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Due to a bug in one of our applications, a certain character was duplicated 2^n times in many CLOB fields, where n is anywhere between 1 and 24. For the sake of simplicity, lets say the character would be X. It is safe to assume that any adjacent occurrence of two or more of these characters identifies broken data.

We've thought of running over every CLOB field in the database, and replacing the value where necessary. We've quickly found out that you can easily replace the value by using REGEXP_REPLACE, e.g. like this (might contain syntax errors, typed this by heart):

SELECT REGEXP_REPLACE( clob_value, 'XX*', 'X' ) 
FROM   someTable
WHERE  clob_value LIKE 'XX%';

However, even when changing the WHERE part to WHERE primary_key = 1234, for a data set which contains around four million characters in two locations within its CLOB field, this query takes more than fifteen minutes to execute (we aborted the attempt after that time, not sure how long it would actually take).

As a comparison, reading the same value into a C# application, fixing it there using a similar regular expression approach, and writing it back into the database only takes 3 seconds.

We could write such a C# application and execute that, but due to security restrictions it would just be a lot easier to send a database script to our customer which they could execute theirselves.

Is there any way to do a replacement like this much faster on an Oracle 10g (10.2.0.3) database?

Note: There are two configurations, one running the database on a Windows 2003 Server with the Clients being Windows XP, and another one running both the database and the client on a standalone Windows XP notebook. Both configurations are affected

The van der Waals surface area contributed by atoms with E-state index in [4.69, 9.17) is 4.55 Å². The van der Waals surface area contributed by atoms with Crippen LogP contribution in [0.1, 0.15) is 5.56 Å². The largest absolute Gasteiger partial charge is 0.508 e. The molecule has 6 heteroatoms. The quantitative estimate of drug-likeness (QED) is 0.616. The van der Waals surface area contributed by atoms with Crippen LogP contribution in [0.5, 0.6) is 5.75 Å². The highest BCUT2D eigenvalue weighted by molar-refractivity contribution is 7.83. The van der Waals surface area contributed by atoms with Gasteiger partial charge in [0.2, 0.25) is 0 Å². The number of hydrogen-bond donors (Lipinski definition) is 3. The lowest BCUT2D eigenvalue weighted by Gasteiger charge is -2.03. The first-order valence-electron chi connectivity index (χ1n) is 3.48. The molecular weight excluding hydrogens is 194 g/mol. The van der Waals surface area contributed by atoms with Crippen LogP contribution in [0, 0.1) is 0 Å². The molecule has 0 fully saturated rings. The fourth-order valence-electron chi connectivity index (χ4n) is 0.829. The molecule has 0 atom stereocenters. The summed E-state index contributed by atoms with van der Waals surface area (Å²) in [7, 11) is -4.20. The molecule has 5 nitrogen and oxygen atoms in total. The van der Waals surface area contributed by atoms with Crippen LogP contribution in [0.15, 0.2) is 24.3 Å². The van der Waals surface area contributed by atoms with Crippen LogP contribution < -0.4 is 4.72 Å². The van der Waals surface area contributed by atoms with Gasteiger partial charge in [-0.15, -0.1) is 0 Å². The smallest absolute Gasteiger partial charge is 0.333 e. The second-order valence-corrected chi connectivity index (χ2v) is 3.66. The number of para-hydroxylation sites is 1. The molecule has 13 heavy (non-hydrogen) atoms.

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how big are the clobs and could locking have played a role in the delay? –  ik_zelf May 9 at 7:56
    
Concerning locking: We restarted the database server, made an unrelated test query to verify the schema is available, and then executed the statement I described. Our test database had thirty rows with two clob fields each. In one column ten rows had slightly more than 2^23 characters (above 8 million) –  Tim Meyer May 9 at 8:48

3 Answers 3

How does your client access the Oracle server? If it is via a Unix environment(which most likely is the case) then maybe you can write a shell script to extract the value from database, fix it using sed, and write back to database. Replacing in unix should be real quick.

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Unfortunately not Unix. I updated the question with further information –  Tim Meyer May 9 at 7:55
    
Eh I am out of wits for now - never worked on a windows server Working with CLOB fields on Oracle normally takes time –  Arnab May 9 at 7:57

Maybe you facing problem with LOB segment space fragmentation. In fact each of your lobs will be shorted that before. Try to create a new table and copy modified clobs into this new table.

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up vote 0 down vote accepted

As we didn't find any way to make it faster on the database, we delivered the C# tool within an executable patch.

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